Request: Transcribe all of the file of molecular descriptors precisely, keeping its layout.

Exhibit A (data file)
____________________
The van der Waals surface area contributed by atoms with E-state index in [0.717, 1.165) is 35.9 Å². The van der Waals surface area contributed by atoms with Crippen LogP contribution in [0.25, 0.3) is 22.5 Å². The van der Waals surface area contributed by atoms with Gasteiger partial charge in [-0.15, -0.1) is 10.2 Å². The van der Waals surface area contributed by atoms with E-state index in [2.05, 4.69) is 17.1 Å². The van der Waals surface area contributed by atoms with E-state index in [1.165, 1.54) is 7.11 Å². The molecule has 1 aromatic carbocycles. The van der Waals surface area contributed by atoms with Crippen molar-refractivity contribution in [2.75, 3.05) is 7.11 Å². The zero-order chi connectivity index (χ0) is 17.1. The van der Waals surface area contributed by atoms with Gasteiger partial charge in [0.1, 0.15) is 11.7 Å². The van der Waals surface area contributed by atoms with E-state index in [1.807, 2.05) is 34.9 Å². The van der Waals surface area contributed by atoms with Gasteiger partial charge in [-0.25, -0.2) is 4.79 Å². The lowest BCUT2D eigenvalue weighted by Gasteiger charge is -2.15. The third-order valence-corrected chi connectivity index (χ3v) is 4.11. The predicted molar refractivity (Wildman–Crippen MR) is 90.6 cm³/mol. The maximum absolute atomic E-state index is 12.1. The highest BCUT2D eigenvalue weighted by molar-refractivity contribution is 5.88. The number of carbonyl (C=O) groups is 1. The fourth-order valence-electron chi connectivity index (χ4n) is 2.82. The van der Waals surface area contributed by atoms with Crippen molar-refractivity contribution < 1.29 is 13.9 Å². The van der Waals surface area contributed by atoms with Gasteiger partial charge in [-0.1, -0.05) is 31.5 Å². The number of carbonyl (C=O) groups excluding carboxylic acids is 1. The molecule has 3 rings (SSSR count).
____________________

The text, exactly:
The van der Waals surface area contributed by atoms with E-state index in [0.717, 1.165) is 35.9 Å². The van der Waals surface area contributed by atoms with Crippen LogP contribution in [0.25, 0.3) is 22.5 Å². The van der Waals surface area contributed by atoms with Gasteiger partial charge in [-0.15, -0.1) is 10.2 Å². The van der Waals surface area contributed by atoms with E-state index in [2.05, 4.69) is 17.1 Å². The van der Waals surface area contributed by atoms with E-state index in [1.165, 1.54) is 7.11 Å². The molecule has 1 aromatic carbocycles. The van der Waals surface area contributed by atoms with Crippen molar-refractivity contribution in [2.75, 3.05) is 7.11 Å². The zero-order chi connectivity index (χ0) is 17.1. The van der Waals surface area contributed by atoms with Gasteiger partial charge in [0.1, 0.15) is 11.7 Å². The van der Waals surface area contributed by atoms with E-state index in [1.807, 2.05) is 34.9 Å². The van der Waals surface area contributed by atoms with Gasteiger partial charge in [-0.25, -0.2) is 4.79 Å². The lowest BCUT2D eigenvalue weighted by Gasteiger charge is -2.15. The third-order valence-corrected chi connectivity index (χ3v) is 4.11. The predicted molar refractivity (Wildman–Crippen MR) is 90.6 cm³/mol. The maximum absolute atomic E-state index is 12.1. The highest BCUT2D eigenvalue weighted by molar-refractivity contribution is 5.88. The number of carbonyl (C=O) groups is 1. The fourth-order valence-electron chi connectivity index (χ4n) is 2.82. The van der Waals surface area contributed by atoms with Crippen molar-refractivity contribution < 1.29 is 13.9 Å². The van der Waals surface area contributed by atoms with Gasteiger partial charge in [-0.1, -0.05) is 31.5 Å². The number of carbonyl (C=O) groups excluding carboxylic acids is 1. The molecule has 3 rings (SSSR count).